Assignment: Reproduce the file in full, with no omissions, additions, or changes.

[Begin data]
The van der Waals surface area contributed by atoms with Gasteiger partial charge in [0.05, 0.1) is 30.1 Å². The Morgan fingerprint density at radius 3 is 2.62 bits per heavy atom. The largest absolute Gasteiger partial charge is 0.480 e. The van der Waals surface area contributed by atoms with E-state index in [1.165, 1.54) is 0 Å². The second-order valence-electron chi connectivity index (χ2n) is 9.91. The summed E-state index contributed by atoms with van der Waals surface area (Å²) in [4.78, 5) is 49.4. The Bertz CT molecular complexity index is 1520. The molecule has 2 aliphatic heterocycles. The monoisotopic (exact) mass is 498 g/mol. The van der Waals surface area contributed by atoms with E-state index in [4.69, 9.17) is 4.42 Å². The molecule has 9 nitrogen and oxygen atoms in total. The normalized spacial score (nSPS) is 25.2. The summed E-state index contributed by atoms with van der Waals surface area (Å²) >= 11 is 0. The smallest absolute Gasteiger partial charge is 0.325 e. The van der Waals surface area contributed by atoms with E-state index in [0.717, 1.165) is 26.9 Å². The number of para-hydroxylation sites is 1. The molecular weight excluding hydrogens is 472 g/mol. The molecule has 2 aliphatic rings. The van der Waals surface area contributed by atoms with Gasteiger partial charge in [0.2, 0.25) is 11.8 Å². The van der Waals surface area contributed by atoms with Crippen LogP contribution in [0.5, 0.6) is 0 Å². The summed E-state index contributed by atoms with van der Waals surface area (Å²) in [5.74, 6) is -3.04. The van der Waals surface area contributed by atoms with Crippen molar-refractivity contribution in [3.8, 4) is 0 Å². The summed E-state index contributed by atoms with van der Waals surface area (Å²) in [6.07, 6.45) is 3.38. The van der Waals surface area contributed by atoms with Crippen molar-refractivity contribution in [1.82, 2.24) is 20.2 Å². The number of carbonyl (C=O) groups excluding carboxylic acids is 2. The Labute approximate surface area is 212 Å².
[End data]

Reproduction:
The van der Waals surface area contributed by atoms with Gasteiger partial charge in [0.05, 0.1) is 30.1 Å². The Morgan fingerprint density at radius 3 is 2.62 bits per heavy atom. The largest absolute Gasteiger partial charge is 0.480 e. The van der Waals surface area contributed by atoms with E-state index in [1.165, 1.54) is 0 Å². The second-order valence-electron chi connectivity index (χ2n) is 9.91. The summed E-state index contributed by atoms with van der Waals surface area (Å²) in [4.78, 5) is 49.4. The Bertz CT molecular complexity index is 1520. The molecule has 2 aliphatic heterocycles. The monoisotopic (exact) mass is 498 g/mol. The van der Waals surface area contributed by atoms with E-state index in [4.69, 9.17) is 4.42 Å². The molecule has 9 nitrogen and oxygen atoms in total. The normalized spacial score (nSPS) is 25.2. The summed E-state index contributed by atoms with van der Waals surface area (Å²) >= 11 is 0. The smallest absolute Gasteiger partial charge is 0.325 e. The van der Waals surface area contributed by atoms with E-state index in [0.717, 1.165) is 26.9 Å². The number of para-hydroxylation sites is 1. The molecular weight excluding hydrogens is 472 g/mol. The molecule has 2 aliphatic rings. The van der Waals surface area contributed by atoms with Gasteiger partial charge in [0.2, 0.25) is 11.8 Å². The van der Waals surface area contributed by atoms with Crippen LogP contribution in [0.5, 0.6) is 0 Å². The summed E-state index contributed by atoms with van der Waals surface area (Å²) in [5.74, 6) is -3.04. The van der Waals surface area contributed by atoms with Crippen molar-refractivity contribution in [3.8, 4) is 0 Å². The summed E-state index contributed by atoms with van der Waals surface area (Å²) in [6.07, 6.45) is 3.38. The van der Waals surface area contributed by atoms with Crippen molar-refractivity contribution in [1.82, 2.24) is 20.2 Å². The number of carbonyl (C=O) groups excluding carboxylic acids is 2. The Labute approximate surface area is 212 Å².